Rhythm and sound took over as the drums, bells, and horns came past. Men and boys made a sound that drew you toward it. These were serious drummers. Many men were stripped to the waist. Black skin shiny with sweat, provided its own sparkle as their hands, nothing but a blur, pounded out the rhythm. As the last drummers moved forward, the crowd crushed in behind them, drawn along by the magical pull of rhythm of the drums.

Junkanoo moved slowly the entire length of town, a half mile at most. There down on the wharf, they stopped, rested and then came back for a second pass. Now everyone followed along, pulled by the drums as Junkanoo moved to the town basketball court near the end of town. The drummers, now stationery, increased the tempo and somehow the sound level. With a final flourish of drums, bells, and horns, Junkanoo came to an end. It had been quite an experience and a lifetime memory.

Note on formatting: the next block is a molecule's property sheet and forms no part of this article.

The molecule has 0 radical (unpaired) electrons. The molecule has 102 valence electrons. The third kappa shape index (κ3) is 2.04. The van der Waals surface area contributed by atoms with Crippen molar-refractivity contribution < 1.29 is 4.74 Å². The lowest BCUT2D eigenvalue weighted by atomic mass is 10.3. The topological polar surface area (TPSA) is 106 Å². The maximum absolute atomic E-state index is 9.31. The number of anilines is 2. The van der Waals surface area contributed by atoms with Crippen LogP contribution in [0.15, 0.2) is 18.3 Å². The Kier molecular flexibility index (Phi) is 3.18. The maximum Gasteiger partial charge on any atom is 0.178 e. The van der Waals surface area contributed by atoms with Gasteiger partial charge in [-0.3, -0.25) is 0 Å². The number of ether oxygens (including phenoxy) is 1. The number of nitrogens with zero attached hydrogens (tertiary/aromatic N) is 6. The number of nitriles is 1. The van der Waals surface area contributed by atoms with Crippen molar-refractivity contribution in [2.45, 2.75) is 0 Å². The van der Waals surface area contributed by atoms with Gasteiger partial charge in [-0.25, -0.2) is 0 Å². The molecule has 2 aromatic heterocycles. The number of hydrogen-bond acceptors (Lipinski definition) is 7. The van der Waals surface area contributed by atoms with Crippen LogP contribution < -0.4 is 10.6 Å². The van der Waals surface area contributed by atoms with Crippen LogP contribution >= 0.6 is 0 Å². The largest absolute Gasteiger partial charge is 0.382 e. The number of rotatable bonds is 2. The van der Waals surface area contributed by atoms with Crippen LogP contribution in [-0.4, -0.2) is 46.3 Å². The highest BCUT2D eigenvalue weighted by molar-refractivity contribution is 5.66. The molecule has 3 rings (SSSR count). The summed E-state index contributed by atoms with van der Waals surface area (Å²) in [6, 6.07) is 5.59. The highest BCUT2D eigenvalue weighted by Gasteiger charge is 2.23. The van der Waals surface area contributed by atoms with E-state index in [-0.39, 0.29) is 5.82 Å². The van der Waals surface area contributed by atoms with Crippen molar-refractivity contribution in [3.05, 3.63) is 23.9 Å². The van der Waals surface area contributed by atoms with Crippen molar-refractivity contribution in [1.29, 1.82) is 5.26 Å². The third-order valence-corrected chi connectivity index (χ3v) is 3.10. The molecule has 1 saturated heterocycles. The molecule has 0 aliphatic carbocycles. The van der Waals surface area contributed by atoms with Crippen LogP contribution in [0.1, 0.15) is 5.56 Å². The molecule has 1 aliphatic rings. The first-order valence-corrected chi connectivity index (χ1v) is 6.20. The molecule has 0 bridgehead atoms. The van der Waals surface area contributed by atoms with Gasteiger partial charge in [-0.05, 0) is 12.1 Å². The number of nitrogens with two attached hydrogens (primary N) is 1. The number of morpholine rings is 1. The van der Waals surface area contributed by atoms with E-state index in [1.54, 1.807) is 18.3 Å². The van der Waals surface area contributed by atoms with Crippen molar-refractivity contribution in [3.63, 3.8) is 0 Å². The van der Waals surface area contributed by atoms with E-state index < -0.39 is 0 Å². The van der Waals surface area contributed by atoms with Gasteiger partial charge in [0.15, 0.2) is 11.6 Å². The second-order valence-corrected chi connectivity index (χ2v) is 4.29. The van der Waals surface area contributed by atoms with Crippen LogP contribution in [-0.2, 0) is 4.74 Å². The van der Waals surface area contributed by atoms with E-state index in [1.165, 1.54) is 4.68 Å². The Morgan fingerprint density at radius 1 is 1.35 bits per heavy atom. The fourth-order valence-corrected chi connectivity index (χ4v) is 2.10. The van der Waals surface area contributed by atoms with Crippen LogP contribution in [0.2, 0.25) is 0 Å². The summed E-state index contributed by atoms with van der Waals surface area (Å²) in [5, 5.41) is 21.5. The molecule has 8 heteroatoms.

The next day, Green Turtle Cay had returned to it’s quiet almost deserted self. It seemed like we saw more chickens than people around town. We spent a few days waiting out a front to go through and then headed for Man-O-War Cay.

The impact of our new prop became evident as we powered into the wind heading for Whale Cay. We left a larger boat behind and caught and passed a boat that had left much earlier. Once around the Whale, we shut off Tranquility’s engine and found we were sailing much faster as our new prop feathered eliminating much of its drag. It looks like our investment was a good one.

We pulled into Man-O-War Cay, took on fuel, water, found a mooring and sat back and relaxed. We felt like we had returned to a place where we were very comfortable. In the morning we’ll go ashore and buy fresh cinnamon rolls from Lola off her golf cart.